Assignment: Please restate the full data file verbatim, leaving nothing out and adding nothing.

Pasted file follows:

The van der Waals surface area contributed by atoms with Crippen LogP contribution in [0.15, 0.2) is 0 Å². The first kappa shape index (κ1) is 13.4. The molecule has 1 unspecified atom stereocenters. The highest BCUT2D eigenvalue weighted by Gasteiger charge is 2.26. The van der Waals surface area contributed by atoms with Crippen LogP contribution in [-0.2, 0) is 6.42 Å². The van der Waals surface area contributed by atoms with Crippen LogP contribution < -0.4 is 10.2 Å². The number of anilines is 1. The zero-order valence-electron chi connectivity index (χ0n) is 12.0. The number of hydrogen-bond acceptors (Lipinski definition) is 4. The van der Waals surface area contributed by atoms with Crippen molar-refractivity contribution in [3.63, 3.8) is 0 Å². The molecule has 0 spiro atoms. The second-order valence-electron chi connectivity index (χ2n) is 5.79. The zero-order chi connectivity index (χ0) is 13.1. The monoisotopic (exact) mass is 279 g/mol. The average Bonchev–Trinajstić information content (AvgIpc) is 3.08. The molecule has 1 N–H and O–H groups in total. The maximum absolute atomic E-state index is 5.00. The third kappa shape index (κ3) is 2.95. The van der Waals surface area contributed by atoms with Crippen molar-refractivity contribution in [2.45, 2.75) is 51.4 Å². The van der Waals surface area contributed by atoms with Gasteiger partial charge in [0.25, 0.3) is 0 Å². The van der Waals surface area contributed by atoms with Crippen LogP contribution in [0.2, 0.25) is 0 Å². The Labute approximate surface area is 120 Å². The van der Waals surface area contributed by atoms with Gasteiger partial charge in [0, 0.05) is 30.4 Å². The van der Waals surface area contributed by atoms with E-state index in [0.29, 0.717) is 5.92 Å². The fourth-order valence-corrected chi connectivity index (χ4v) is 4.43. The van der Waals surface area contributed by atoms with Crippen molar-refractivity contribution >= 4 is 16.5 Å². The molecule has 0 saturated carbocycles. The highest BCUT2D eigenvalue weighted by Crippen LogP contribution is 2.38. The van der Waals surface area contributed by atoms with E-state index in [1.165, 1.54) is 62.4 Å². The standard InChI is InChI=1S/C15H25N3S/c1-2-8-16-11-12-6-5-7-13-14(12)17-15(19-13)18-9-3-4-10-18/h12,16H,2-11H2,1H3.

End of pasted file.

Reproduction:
The van der Waals surface area contributed by atoms with Crippen LogP contribution in [0.15, 0.2) is 0 Å². The first kappa shape index (κ1) is 13.4. The molecule has 1 unspecified atom stereocenters. The highest BCUT2D eigenvalue weighted by Gasteiger charge is 2.26. The van der Waals surface area contributed by atoms with Crippen LogP contribution in [-0.2, 0) is 6.42 Å². The van der Waals surface area contributed by atoms with Crippen LogP contribution < -0.4 is 10.2 Å². The number of anilines is 1. The zero-order valence-electron chi connectivity index (χ0n) is 12.0. The number of hydrogen-bond acceptors (Lipinski definition) is 4. The van der Waals surface area contributed by atoms with Crippen molar-refractivity contribution in [3.63, 3.8) is 0 Å². The molecule has 0 spiro atoms. The second-order valence-electron chi connectivity index (χ2n) is 5.79. The zero-order chi connectivity index (χ0) is 13.1. The monoisotopic (exact) mass is 279 g/mol. The average Bonchev–Trinajstić information content (AvgIpc) is 3.08. The molecule has 1 N–H and O–H groups in total. The maximum absolute atomic E-state index is 5.00. The third kappa shape index (κ3) is 2.95. The van der Waals surface area contributed by atoms with Crippen molar-refractivity contribution in [2.45, 2.75) is 51.4 Å². The van der Waals surface area contributed by atoms with Gasteiger partial charge in [0.25, 0.3) is 0 Å². The van der Waals surface area contributed by atoms with Crippen LogP contribution in [0.2, 0.25) is 0 Å². The Labute approximate surface area is 120 Å². The van der Waals surface area contributed by atoms with Gasteiger partial charge in [0, 0.05) is 30.4 Å². The van der Waals surface area contributed by atoms with E-state index in [0.29, 0.717) is 5.92 Å². The fourth-order valence-corrected chi connectivity index (χ4v) is 4.43. The van der Waals surface area contributed by atoms with Crippen molar-refractivity contribution >= 4 is 16.5 Å². The molecule has 0 saturated carbocycles. The highest BCUT2D eigenvalue weighted by Crippen LogP contribution is 2.38. The van der Waals surface area contributed by atoms with E-state index in [1.165, 1.54) is 62.4 Å². The standard InChI is InChI=1S/C15H25N3S/c1-2-8-16-11-12-6-5-7-13-14(12)17-15(19-13)18-9-3-4-10-18/h12,16H,2-11H2,1H3.